Found what you're looking for?

  • Start learning 29% faster today
  • 150,000+ documents available
  • Just £6.99 a month

Not the one? Search for your essay title...
  • Join over 1.2 million students every month
  • Accelerate your learning by 29%
  • Unlimited access from just £6.99 per month

See related essaysSee related essays

Related AS and A Level Case Studies and Analysis essays

  1. Unit 9: Marketing Strategy

    The aspect of this matrix which applies to my business is an existing product in an existing market meaning that my business will be performing market penetration. Market penetration is when sales increase of an existing product in its current market.

  2. PEST is a planning tool which is used by a business to evaluate and ...

    This PEST factor could be significant to Ginsters as it could directly affect their ability to achieve the aim / objective of becoming the UK's savoury product market leader this is because Ginsters will have to change their packaging in order to decrease their effect on their environment.

  1. The main purpose of this research is to know and analyze whether the Olympic ...

    The research methodology process will include two different types of the research methods such as the quantitative research method as well as the qualitative research method. Depending on the different types of the factors the types of the research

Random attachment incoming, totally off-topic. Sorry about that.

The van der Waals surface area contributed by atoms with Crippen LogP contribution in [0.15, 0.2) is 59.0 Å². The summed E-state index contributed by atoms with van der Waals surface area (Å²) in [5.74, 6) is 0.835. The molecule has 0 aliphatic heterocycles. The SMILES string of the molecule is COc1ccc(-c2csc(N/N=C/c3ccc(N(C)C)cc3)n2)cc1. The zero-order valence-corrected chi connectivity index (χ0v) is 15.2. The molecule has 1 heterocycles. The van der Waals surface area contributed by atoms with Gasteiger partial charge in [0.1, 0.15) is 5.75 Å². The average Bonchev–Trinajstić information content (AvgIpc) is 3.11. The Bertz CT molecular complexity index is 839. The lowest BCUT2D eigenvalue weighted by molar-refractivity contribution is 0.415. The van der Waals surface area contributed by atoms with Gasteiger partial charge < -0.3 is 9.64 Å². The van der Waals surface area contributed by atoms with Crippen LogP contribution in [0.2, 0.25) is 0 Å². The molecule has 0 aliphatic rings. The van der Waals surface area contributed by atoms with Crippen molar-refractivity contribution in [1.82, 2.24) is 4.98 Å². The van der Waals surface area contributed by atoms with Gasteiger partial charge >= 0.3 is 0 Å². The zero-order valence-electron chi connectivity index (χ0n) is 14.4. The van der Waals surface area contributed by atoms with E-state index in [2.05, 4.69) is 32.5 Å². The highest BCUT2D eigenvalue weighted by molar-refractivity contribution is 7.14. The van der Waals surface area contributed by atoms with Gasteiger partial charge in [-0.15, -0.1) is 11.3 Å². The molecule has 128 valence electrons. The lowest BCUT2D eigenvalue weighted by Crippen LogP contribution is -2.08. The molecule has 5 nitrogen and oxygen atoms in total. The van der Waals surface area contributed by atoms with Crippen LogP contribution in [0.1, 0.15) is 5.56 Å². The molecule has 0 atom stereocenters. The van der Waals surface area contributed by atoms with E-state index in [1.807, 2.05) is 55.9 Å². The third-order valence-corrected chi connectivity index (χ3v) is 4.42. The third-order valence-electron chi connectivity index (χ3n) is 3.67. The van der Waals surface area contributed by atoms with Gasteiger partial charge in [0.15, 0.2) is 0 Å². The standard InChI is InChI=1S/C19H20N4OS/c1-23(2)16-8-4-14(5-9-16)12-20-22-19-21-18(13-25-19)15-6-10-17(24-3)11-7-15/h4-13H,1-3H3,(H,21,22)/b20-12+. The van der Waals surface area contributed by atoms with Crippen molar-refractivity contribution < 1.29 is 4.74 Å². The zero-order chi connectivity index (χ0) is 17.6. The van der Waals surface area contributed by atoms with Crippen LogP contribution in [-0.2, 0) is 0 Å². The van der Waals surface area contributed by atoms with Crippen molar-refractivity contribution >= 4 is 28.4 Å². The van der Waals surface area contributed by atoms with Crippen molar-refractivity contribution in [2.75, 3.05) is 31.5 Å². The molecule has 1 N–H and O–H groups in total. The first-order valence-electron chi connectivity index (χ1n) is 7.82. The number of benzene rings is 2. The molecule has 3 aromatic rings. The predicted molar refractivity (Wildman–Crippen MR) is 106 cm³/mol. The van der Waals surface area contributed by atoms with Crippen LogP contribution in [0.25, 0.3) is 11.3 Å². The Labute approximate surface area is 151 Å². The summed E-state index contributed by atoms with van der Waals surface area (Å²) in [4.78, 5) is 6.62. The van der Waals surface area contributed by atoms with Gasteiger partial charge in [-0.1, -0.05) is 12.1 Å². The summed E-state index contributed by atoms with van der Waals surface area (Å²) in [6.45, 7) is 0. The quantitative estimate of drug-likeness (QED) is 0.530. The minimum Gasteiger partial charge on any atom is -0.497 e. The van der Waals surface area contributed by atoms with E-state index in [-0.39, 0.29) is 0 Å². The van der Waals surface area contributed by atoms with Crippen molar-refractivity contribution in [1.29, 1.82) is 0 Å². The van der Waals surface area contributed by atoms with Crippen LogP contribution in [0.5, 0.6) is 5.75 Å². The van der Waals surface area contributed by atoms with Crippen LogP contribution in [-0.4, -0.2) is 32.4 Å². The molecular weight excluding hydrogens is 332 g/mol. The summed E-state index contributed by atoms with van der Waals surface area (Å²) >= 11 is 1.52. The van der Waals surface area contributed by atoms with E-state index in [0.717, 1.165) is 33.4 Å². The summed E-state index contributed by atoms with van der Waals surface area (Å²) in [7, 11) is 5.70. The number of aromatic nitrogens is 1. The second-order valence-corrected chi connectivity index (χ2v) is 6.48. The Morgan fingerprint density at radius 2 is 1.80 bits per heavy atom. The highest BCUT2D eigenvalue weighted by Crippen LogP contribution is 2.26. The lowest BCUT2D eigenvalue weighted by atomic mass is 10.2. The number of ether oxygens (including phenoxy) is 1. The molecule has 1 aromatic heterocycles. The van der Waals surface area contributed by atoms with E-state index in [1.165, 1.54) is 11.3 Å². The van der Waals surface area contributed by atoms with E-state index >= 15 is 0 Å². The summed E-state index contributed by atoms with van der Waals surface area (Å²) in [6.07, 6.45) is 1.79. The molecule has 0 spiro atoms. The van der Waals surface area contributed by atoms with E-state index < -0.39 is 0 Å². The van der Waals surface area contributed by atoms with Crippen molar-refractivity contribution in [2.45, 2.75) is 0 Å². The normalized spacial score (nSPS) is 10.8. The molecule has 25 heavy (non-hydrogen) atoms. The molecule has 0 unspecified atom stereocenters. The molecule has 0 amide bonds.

2. Applied Business Studies Unit 7: Career Planning

    Once she has finished that she could be doing any number of different things, for example she might have meetings organised with clients or prospective clients. Theses could be to discuss a number of things for example; budget, concept of the event, progress reports and so on.

  1. SWOT and Pestel analysis for Carlton Forum leisure centre

    By doing a PESTEL analysis this can help give a firm an advantage and a outlook on what could happen in the future both good and bad, although it isn't a precise predictor of things to come it is a great tool to use within any business.

  2. Hilton Hotel and a B&B analysed

    Examples of these are businesses like local bakeries, launderettes, hairdressers etc. In contrast, clicks-and-mortar businesses have an online presence for trading. They use the Web as a shop window to trade electronically, as consumers purchase their products directly over the Web.

  1. Nestle stakeholders and business environment

    Their supplier base includes: direct suppliers (approximately 165 000 companies), 680 000 individual farmers Interest/aspiration High Low Key players (Customers) Keep satisfied (Shareholders) Keep informed (Community) Minimal effort High Power/influence Low 2.2. Responsibilities of Nestlé and the strategy to accomplish 2.2.1.

  2. SWOT Analysis for the Mahal Palace Hotel, Mumbai

    includes human competencies, process capabilities, financial resources, products and services, customer goodwill and brand loyalty. 4. Strengths refer to aspects of the business that adds value to the product. 5. Examples of organization strengths are huge financial resources, broad product line, no debt, committed employees, etc.

  • Over 160,000 pieces
    of student written work
  • Annotated by
    experienced teachers
  • Ideas and feedback to
    improve your own work